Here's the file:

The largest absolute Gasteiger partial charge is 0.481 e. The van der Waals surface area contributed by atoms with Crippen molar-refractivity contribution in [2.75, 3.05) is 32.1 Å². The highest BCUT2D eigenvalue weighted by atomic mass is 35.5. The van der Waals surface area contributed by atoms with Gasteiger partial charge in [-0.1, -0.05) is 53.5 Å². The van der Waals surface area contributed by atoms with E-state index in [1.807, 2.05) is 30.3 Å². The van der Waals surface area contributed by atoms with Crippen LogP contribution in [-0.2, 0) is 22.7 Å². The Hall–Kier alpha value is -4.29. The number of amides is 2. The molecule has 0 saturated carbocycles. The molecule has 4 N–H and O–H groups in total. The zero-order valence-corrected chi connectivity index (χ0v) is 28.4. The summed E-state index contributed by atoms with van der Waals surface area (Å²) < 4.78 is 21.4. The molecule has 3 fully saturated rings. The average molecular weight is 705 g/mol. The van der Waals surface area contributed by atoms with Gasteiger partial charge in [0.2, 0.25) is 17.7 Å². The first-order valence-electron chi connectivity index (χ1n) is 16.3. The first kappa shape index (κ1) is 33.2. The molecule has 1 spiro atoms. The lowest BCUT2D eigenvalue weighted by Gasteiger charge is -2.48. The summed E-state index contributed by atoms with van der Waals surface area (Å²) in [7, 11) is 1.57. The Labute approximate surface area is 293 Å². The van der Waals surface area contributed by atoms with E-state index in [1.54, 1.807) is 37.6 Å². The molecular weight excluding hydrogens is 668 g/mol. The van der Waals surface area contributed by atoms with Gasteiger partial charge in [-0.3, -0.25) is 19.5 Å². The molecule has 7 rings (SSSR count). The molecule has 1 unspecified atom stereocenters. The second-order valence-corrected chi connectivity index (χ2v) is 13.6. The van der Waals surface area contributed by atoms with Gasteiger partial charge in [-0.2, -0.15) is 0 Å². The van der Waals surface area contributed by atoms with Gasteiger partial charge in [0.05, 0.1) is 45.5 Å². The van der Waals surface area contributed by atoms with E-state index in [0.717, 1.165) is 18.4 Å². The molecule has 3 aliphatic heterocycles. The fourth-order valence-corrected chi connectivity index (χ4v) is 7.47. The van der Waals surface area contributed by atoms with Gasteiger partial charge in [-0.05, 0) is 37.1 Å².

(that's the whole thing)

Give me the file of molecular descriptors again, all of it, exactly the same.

The largest absolute Gasteiger partial charge is 0.481 e. The van der Waals surface area contributed by atoms with Crippen molar-refractivity contribution in [2.75, 3.05) is 32.1 Å². The highest BCUT2D eigenvalue weighted by atomic mass is 35.5. The van der Waals surface area contributed by atoms with Gasteiger partial charge in [-0.1, -0.05) is 53.5 Å². The van der Waals surface area contributed by atoms with E-state index in [1.807, 2.05) is 30.3 Å². The van der Waals surface area contributed by atoms with Crippen LogP contribution in [-0.2, 0) is 22.7 Å². The Hall–Kier alpha value is -4.29. The number of amides is 2. The molecule has 0 saturated carbocycles. The molecule has 4 N–H and O–H groups in total. The zero-order valence-corrected chi connectivity index (χ0v) is 28.4. The summed E-state index contributed by atoms with van der Waals surface area (Å²) < 4.78 is 21.4. The molecule has 3 fully saturated rings. The average molecular weight is 705 g/mol. The van der Waals surface area contributed by atoms with Gasteiger partial charge in [0.2, 0.25) is 17.7 Å². The first-order valence-electron chi connectivity index (χ1n) is 16.3. The first kappa shape index (κ1) is 33.2. The molecule has 1 spiro atoms. The lowest BCUT2D eigenvalue weighted by Gasteiger charge is -2.48. The summed E-state index contributed by atoms with van der Waals surface area (Å²) in [7, 11) is 1.57. The Labute approximate surface area is 293 Å². The van der Waals surface area contributed by atoms with E-state index in [1.54, 1.807) is 37.6 Å². The molecular weight excluding hydrogens is 668 g/mol. The van der Waals surface area contributed by atoms with Gasteiger partial charge in [-0.3, -0.25) is 19.5 Å². The molecule has 7 rings (SSSR count). The molecule has 1 unspecified atom stereocenters. The second-order valence-corrected chi connectivity index (χ2v) is 13.6. The van der Waals surface area contributed by atoms with Gasteiger partial charge in [-0.2, -0.15) is 0 Å². The van der Waals surface area contributed by atoms with Gasteiger partial charge in [0.05, 0.1) is 45.5 Å². The van der Waals surface area contributed by atoms with E-state index in [0.717, 1.165) is 18.4 Å². The molecule has 3 aliphatic heterocycles. The fourth-order valence-corrected chi connectivity index (χ4v) is 7.47. The van der Waals surface area contributed by atoms with Gasteiger partial charge in [-0.05, 0) is 37.1 Å².